Ian Franklin is a usability testing professional and founder of usability consultancy If Only Consulting.
Web designers and website owners have been practising usability testing for 20 years now, but the majority of us still don’t do it – despite the fact it can deliver incredible benefits and amazing value for money.
Over the years, the methods have got simpler, quicker, and cheaper, to the point where there really is no reason not to do even basic testing.
In this article, Ian addresses the seven most common excuses we all use to avoid doing usability testing.
Myth #1: You need a usability lab and/or expensive equipment
This was true 20 years ago when you needed to hire a lab with two way mirrors and video recording suite that looked like something from Nasa’s Cape Canaveral.
Ten years ago even a ‘lab in a bag’ cost several thousand pounds/dollars and you needed to lug a big camera around.
These days with broadband internet, cheap good quality webcams, direct screen recorders this is no longer the case. Remote testing by a user sitting at home is now possible.
Myth #2: It’s very expensive
In the days of usability labs this was indeed the case; as well as lab hire other costs included accommodating professional staff and users (meals, hotels etc), analysing hours of video tapes, and writing big thick usability reports with many appendices to justify the expense. All done at nice consultancy daily rates.
Nowadays with unmoderated remote tests 10 usability sessions can be collected very cost effectively.
Of course it’s up to you if still want the big thick reports for your CEO to prop their desk up with, but analysis and reporting can be done in a couple of days with annotated video clips supported by bullet pointed recommendations and screen shots in PowerPoint.
Myth #3: You can only test at the end (when the design / development is completed)
The overriding principle of user centred design is that you get feedback from users throughout the whole design process; from concept to post-implementation.
Unmoderated usability testing is very flexible and has a very fast turnaround – so is ideal for Agile development.
You can test navigations and menu labels (card sorts), concept layouts (wireframes), and prototypes (e.g. Axure or Balsamic) as well as fully finished deployed solutions.
You can also test across platforms web, smartphone, tablet, kiosk, console, iDTV etc.
Myth #4: Our website changes so much what is the point?
So this means that either you are very confident about your design guesses about your users or you don’t care if some users occasionally find your designs so unusable and frustrating that they don’t bother to come back ever again.
Remote tests can be turned around in a few days and you don’t need many users to uncover the main issues.
I have seen this on many sites where much of the site was good to OK but the parts which confused users were the ones that stopped conversion.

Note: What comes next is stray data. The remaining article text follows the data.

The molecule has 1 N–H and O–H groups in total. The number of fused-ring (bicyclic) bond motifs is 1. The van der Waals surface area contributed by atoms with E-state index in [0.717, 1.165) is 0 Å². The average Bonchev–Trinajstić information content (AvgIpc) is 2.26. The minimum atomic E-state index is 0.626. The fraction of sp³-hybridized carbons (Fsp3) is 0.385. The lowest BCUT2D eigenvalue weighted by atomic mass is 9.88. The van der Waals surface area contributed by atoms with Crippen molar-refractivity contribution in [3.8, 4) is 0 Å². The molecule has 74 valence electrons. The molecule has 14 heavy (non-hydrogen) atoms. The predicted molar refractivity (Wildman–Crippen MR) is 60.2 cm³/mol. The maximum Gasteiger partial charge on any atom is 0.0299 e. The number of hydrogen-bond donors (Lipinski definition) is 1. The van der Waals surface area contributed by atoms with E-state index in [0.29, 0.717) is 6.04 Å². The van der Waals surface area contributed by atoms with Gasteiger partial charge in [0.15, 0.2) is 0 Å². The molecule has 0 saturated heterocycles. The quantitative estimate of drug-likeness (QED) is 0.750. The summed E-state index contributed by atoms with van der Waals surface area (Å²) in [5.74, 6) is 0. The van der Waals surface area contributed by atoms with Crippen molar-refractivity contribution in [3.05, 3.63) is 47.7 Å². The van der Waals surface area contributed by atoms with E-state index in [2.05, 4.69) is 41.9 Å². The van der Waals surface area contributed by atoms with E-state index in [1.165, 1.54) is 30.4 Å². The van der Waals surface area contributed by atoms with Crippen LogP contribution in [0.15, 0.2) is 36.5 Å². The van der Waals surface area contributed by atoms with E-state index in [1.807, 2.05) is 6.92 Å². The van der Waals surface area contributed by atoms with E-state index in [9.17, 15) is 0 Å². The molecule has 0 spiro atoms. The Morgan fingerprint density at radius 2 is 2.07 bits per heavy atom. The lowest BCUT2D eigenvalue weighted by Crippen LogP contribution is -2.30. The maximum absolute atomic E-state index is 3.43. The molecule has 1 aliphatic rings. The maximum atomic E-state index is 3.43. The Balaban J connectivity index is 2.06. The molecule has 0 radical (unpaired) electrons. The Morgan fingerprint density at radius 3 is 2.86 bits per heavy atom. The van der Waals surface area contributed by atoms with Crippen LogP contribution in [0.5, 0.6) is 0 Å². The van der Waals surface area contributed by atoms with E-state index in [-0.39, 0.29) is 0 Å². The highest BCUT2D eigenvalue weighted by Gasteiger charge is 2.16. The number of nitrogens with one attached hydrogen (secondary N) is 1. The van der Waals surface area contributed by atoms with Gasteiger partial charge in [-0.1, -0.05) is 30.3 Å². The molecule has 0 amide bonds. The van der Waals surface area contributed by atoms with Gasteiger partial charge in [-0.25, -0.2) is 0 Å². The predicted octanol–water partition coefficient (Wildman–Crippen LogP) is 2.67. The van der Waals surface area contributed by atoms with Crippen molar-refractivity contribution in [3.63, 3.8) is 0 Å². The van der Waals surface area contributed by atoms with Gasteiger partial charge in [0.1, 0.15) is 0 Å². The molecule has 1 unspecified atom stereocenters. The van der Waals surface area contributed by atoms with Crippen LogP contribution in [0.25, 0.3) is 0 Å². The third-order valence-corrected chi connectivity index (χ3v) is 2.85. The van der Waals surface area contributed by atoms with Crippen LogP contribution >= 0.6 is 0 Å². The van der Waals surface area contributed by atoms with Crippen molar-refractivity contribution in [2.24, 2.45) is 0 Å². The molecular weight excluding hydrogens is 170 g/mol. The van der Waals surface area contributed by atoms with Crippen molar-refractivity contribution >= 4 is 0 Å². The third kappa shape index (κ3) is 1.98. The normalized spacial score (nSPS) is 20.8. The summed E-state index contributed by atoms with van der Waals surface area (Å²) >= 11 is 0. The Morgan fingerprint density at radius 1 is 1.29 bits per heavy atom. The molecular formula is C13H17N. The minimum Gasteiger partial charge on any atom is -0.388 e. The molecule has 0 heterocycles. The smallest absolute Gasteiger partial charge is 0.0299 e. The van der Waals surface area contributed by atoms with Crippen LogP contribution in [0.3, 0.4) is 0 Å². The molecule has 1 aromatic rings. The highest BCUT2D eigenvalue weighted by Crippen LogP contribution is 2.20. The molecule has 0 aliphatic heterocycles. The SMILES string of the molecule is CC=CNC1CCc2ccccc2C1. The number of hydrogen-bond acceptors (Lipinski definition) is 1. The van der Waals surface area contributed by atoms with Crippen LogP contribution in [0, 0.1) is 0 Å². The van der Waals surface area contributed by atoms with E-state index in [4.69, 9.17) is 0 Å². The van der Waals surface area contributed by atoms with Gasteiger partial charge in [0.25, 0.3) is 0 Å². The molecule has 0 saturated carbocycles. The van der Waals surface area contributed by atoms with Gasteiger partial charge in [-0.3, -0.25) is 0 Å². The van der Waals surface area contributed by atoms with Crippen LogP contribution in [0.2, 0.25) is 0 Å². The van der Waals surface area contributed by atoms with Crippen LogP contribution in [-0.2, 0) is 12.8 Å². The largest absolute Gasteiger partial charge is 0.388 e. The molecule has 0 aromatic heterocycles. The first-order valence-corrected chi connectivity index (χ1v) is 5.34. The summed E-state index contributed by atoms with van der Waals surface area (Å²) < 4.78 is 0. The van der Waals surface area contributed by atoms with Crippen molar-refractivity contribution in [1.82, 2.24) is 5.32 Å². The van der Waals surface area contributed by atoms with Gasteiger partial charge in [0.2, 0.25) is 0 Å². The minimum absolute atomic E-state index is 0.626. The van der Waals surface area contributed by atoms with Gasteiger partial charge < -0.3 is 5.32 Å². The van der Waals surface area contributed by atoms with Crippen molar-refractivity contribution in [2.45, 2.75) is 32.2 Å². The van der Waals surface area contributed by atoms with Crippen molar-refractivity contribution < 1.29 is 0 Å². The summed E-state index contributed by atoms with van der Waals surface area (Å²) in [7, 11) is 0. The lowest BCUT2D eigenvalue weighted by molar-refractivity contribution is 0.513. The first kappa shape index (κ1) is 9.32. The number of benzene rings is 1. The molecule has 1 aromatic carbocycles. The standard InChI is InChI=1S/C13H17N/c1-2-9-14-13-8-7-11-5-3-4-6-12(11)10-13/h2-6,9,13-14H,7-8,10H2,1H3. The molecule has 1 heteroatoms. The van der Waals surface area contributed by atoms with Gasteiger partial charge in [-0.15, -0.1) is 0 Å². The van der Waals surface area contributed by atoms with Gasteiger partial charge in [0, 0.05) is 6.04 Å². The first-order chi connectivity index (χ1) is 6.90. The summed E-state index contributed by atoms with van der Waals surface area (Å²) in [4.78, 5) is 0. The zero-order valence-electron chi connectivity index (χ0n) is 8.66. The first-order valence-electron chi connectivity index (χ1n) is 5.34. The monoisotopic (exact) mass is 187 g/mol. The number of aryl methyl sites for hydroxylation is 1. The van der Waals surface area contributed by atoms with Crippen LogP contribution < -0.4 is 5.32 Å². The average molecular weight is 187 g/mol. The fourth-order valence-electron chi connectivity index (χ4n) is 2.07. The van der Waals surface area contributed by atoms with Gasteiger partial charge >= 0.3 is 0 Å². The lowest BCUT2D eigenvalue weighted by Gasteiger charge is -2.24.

Myth #5: All users are different so what is the point?
I will give a psychologist’s answer to this and say Yes and No.
Yes in that we are all the product of different circumstances and genetics.
No in that there are certain characteristics where we are remarkably similar: memory capacity, how we read things, how we see pictures, how we notice things, how we group information and follow forms.
All of this similarity comes into play when we look at websites, navigate menus, and look for cues and signposts on what we can do next.
Myth #6: Is the user sample representative?
Statisticians have some nice formula for calculating what a scientifically representative sample is: if your total user group is 100 it is 80 of those people, if it is 1 million it is 384. No one will put 80 people through a usability test, let alone a few hundred. However there is a rule of thumb with usability testing: at least 10 users will bring out the major usability issues and a lot of the subtle ones to. Why – well think of usability testing as more of a case study than a survey; and as the field of medicine shows sometimes a case study of one can tell you an awful lot. Just think what 10 case studies can tell you.
Myth #7: It’s just anecdotal evidence
This one comes from the confusion of the difference between qualitative and quantitative data, and objective and subjective data and that real science involves complicated equipment to get accurate measures to a nano-thingy.
How did Galileo measure the swing of a pendulum when he had no stop watch? He used musicians playing at a set tempo and counted the number of bars. Now you know
this was Galileo… a “real” scientist?
Watching people complete/fail tasks and asking them to rate the usability on a seven point scale gives very powerful data.
And by the way, this is how ergonomists and psychologists do usability studies on nuclear power control rooms, air traffic control systems and airliner cockpits.
If such data is good enough for that it is more than good enough to gauge the usability of an online shopping basket or Smartphone app.